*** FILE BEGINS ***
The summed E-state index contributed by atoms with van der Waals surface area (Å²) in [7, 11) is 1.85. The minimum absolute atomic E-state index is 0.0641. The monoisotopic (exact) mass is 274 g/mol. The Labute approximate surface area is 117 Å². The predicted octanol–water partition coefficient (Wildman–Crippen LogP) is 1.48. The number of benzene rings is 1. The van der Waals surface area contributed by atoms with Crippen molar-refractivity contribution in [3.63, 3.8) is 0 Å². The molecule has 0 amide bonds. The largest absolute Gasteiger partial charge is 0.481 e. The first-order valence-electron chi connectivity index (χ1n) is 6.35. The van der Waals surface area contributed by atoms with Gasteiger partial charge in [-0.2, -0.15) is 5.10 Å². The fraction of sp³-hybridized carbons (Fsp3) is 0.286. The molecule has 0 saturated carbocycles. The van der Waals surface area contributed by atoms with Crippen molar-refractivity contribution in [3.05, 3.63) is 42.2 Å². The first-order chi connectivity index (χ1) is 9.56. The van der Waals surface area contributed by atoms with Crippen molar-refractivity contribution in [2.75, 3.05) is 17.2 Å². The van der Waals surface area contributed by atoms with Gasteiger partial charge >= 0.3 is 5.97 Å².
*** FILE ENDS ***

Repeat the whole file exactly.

The summed E-state index contributed by atoms with van der Waals surface area (Å²) in [7, 11) is 1.85. The minimum absolute atomic E-state index is 0.0641. The monoisotopic (exact) mass is 274 g/mol. The Labute approximate surface area is 117 Å². The predicted octanol–water partition coefficient (Wildman–Crippen LogP) is 1.48. The number of benzene rings is 1. The van der Waals surface area contributed by atoms with Crippen molar-refractivity contribution in [3.63, 3.8) is 0 Å². The molecule has 0 amide bonds. The largest absolute Gasteiger partial charge is 0.481 e. The first-order valence-electron chi connectivity index (χ1n) is 6.35. The van der Waals surface area contributed by atoms with Gasteiger partial charge in [-0.2, -0.15) is 5.10 Å². The fraction of sp³-hybridized carbons (Fsp3) is 0.286. The molecule has 0 saturated carbocycles. The van der Waals surface area contributed by atoms with Crippen molar-refractivity contribution in [3.05, 3.63) is 42.2 Å². The first-order chi connectivity index (χ1) is 9.56. The van der Waals surface area contributed by atoms with Crippen molar-refractivity contribution in [2.75, 3.05) is 17.2 Å². The van der Waals surface area contributed by atoms with Gasteiger partial charge >= 0.3 is 5.97 Å².